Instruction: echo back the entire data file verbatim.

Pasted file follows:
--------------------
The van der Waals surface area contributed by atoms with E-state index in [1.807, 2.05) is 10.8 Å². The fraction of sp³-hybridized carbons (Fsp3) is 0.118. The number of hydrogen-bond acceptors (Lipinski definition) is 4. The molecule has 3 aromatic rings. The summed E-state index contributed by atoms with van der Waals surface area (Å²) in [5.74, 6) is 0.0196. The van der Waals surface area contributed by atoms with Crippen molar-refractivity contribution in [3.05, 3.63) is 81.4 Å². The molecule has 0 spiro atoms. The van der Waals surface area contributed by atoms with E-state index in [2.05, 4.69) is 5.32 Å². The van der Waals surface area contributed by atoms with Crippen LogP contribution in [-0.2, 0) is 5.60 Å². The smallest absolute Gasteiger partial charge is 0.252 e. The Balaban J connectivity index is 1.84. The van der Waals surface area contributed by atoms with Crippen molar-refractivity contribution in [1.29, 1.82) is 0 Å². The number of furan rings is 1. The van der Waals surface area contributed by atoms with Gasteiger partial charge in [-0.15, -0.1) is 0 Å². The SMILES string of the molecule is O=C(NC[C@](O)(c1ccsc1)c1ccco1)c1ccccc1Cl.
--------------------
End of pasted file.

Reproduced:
The van der Waals surface area contributed by atoms with E-state index in [1.807, 2.05) is 10.8 Å². The fraction of sp³-hybridized carbons (Fsp3) is 0.118. The number of hydrogen-bond acceptors (Lipinski definition) is 4. The molecule has 3 aromatic rings. The summed E-state index contributed by atoms with van der Waals surface area (Å²) in [5.74, 6) is 0.0196. The van der Waals surface area contributed by atoms with Crippen molar-refractivity contribution in [3.05, 3.63) is 81.4 Å². The molecule has 0 spiro atoms. The van der Waals surface area contributed by atoms with E-state index in [2.05, 4.69) is 5.32 Å². The van der Waals surface area contributed by atoms with Crippen LogP contribution in [-0.2, 0) is 5.60 Å². The smallest absolute Gasteiger partial charge is 0.252 e. The Balaban J connectivity index is 1.84. The van der Waals surface area contributed by atoms with Crippen molar-refractivity contribution in [1.29, 1.82) is 0 Å². The number of furan rings is 1. The van der Waals surface area contributed by atoms with Gasteiger partial charge in [-0.15, -0.1) is 0 Å². The SMILES string of the molecule is O=C(NC[C@](O)(c1ccsc1)c1ccco1)c1ccccc1Cl.